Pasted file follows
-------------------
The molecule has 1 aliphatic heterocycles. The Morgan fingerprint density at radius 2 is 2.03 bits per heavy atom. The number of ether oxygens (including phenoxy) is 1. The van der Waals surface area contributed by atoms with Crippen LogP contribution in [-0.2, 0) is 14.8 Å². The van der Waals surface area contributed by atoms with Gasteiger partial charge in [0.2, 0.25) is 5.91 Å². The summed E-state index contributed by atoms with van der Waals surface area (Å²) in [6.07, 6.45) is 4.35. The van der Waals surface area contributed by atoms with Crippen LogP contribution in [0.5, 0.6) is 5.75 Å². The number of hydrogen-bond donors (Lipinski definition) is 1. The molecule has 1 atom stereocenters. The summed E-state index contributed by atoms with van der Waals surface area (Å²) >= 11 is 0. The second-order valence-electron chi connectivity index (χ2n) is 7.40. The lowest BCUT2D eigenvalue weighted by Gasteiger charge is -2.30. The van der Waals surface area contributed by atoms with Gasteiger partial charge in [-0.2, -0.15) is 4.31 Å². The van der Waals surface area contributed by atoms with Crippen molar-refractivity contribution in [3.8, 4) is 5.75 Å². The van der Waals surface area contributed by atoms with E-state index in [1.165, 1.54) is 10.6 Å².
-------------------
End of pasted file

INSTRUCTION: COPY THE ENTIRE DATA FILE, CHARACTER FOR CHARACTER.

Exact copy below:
The molecule has 1 aliphatic heterocycles. The Morgan fingerprint density at radius 2 is 2.03 bits per heavy atom. The number of ether oxygens (including phenoxy) is 1. The van der Waals surface area contributed by atoms with Crippen LogP contribution in [-0.2, 0) is 14.8 Å². The van der Waals surface area contributed by atoms with Gasteiger partial charge in [0.2, 0.25) is 5.91 Å². The summed E-state index contributed by atoms with van der Waals surface area (Å²) in [6.07, 6.45) is 4.35. The van der Waals surface area contributed by atoms with Crippen LogP contribution in [0.5, 0.6) is 5.75 Å². The number of hydrogen-bond donors (Lipinski definition) is 1. The molecule has 1 atom stereocenters. The summed E-state index contributed by atoms with van der Waals surface area (Å²) >= 11 is 0. The second-order valence-electron chi connectivity index (χ2n) is 7.40. The lowest BCUT2D eigenvalue weighted by Gasteiger charge is -2.30. The van der Waals surface area contributed by atoms with Gasteiger partial charge in [-0.2, -0.15) is 4.31 Å². The van der Waals surface area contributed by atoms with Crippen molar-refractivity contribution in [3.8, 4) is 5.75 Å². The van der Waals surface area contributed by atoms with E-state index in [1.165, 1.54) is 10.6 Å².